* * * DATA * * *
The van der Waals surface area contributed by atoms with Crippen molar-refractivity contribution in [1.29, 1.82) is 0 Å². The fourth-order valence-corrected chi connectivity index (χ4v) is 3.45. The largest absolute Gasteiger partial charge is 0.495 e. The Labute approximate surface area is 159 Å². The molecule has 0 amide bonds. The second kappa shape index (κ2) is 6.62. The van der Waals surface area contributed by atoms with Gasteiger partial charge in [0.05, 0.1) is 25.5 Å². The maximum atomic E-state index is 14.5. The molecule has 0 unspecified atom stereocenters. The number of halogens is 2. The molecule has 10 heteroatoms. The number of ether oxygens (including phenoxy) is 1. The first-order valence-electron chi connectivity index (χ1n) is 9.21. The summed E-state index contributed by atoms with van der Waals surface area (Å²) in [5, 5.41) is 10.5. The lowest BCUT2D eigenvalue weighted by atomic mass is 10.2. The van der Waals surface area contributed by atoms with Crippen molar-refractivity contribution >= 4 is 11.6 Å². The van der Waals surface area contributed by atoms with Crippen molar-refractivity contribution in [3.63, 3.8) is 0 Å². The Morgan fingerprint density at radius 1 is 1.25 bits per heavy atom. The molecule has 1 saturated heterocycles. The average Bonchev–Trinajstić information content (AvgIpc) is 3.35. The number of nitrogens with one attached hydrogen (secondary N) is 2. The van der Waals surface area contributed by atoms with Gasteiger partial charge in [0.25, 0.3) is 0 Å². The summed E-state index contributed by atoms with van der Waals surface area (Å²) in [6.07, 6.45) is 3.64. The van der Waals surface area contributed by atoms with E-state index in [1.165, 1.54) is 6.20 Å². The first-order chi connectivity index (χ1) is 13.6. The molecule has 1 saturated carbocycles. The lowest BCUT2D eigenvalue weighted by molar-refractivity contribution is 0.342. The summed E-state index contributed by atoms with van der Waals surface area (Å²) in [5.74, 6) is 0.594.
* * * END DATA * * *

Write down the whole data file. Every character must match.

The van der Waals surface area contributed by atoms with Crippen molar-refractivity contribution in [1.29, 1.82) is 0 Å². The fourth-order valence-corrected chi connectivity index (χ4v) is 3.45. The largest absolute Gasteiger partial charge is 0.495 e. The Labute approximate surface area is 159 Å². The molecule has 0 amide bonds. The second kappa shape index (κ2) is 6.62. The van der Waals surface area contributed by atoms with Gasteiger partial charge in [0.05, 0.1) is 25.5 Å². The maximum atomic E-state index is 14.5. The molecule has 0 unspecified atom stereocenters. The number of halogens is 2. The molecule has 10 heteroatoms. The number of ether oxygens (including phenoxy) is 1. The first-order valence-electron chi connectivity index (χ1n) is 9.21. The summed E-state index contributed by atoms with van der Waals surface area (Å²) in [5, 5.41) is 10.5. The lowest BCUT2D eigenvalue weighted by atomic mass is 10.2. The van der Waals surface area contributed by atoms with Crippen molar-refractivity contribution >= 4 is 11.6 Å². The van der Waals surface area contributed by atoms with Crippen molar-refractivity contribution in [3.63, 3.8) is 0 Å². The Morgan fingerprint density at radius 1 is 1.25 bits per heavy atom. The molecule has 1 saturated heterocycles. The average Bonchev–Trinajstić information content (AvgIpc) is 3.35. The number of nitrogens with one attached hydrogen (secondary N) is 2. The van der Waals surface area contributed by atoms with Gasteiger partial charge in [0.25, 0.3) is 0 Å². The summed E-state index contributed by atoms with van der Waals surface area (Å²) in [6.07, 6.45) is 3.64. The van der Waals surface area contributed by atoms with E-state index in [1.165, 1.54) is 6.20 Å². The first-order chi connectivity index (χ1) is 13.6. The molecule has 1 saturated carbocycles. The lowest BCUT2D eigenvalue weighted by molar-refractivity contribution is 0.342. The summed E-state index contributed by atoms with van der Waals surface area (Å²) in [5.74, 6) is 0.594.